John Metcalfe was CityLab’s Bay Area bureau chief, covering climate change and the science of cities.
This gigantic system ought to be good for the state's severe drought.
A major Pacific storm that's about to mow over California has delayed flights in San Francisco and knocked out power to 14,000 homes in Los Angeles. Satellite imagery shows why conditions are bad ahead of the storm's landfall late tonight or early Saturday – seen in the above water-vapor shot from Friday morning, the system is so massive it almost looks like a hurricane.
Here's another view of the tempest from the National Weather Service in Flagstaff, which calls it a "late-season lion." The storm is expected to bring torrential rain and snow to much of the West, including Arizona:
In California, where it's already snowing in the mountains, the heavy offloading of rain could trigger flooding and landslides or worse. Along the Southern California coast, a "few tornadoes are possible along with marginally severe hail and gusty winds," according to an assessment from the Storm Prediction Center. Note that no branch of the local NWS has issued any tornado watches or warnings (though check here for the latest). This is the SPC's breakdown of today's foul-weather probabilities:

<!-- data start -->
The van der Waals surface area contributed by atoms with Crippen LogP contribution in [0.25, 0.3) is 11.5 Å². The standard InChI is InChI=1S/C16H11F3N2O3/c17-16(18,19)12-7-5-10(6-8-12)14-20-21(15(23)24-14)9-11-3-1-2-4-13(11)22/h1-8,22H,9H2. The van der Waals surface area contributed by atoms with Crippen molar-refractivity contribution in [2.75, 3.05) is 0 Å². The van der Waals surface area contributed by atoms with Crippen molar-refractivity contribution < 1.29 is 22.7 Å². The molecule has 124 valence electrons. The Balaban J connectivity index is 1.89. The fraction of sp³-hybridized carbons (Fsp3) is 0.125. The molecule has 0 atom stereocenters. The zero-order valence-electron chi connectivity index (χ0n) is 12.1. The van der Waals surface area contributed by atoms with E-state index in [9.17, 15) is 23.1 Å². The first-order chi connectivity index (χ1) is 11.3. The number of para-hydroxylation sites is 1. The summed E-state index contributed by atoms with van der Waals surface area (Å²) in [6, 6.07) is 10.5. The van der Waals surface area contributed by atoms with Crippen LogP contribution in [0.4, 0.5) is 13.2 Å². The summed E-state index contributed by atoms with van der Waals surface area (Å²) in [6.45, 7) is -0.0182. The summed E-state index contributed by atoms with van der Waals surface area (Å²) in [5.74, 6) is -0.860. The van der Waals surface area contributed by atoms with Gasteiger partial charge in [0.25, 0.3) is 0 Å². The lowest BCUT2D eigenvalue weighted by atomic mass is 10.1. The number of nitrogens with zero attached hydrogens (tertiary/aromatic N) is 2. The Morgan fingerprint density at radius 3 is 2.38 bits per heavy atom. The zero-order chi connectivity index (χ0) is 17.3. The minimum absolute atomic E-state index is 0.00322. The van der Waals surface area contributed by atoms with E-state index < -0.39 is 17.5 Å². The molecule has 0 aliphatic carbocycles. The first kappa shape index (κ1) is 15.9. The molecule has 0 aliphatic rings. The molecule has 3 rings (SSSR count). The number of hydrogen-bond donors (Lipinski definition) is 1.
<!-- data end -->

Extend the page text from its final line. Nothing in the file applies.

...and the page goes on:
Looking on the bright side, this whale of a storm should do something toward alleviating the West's biblical drought. Contrast the expected precipitation with the bone-dry state of the land, and you can see why farmers are probably welcoming this storm with open arms (that are holding two big umbrellas):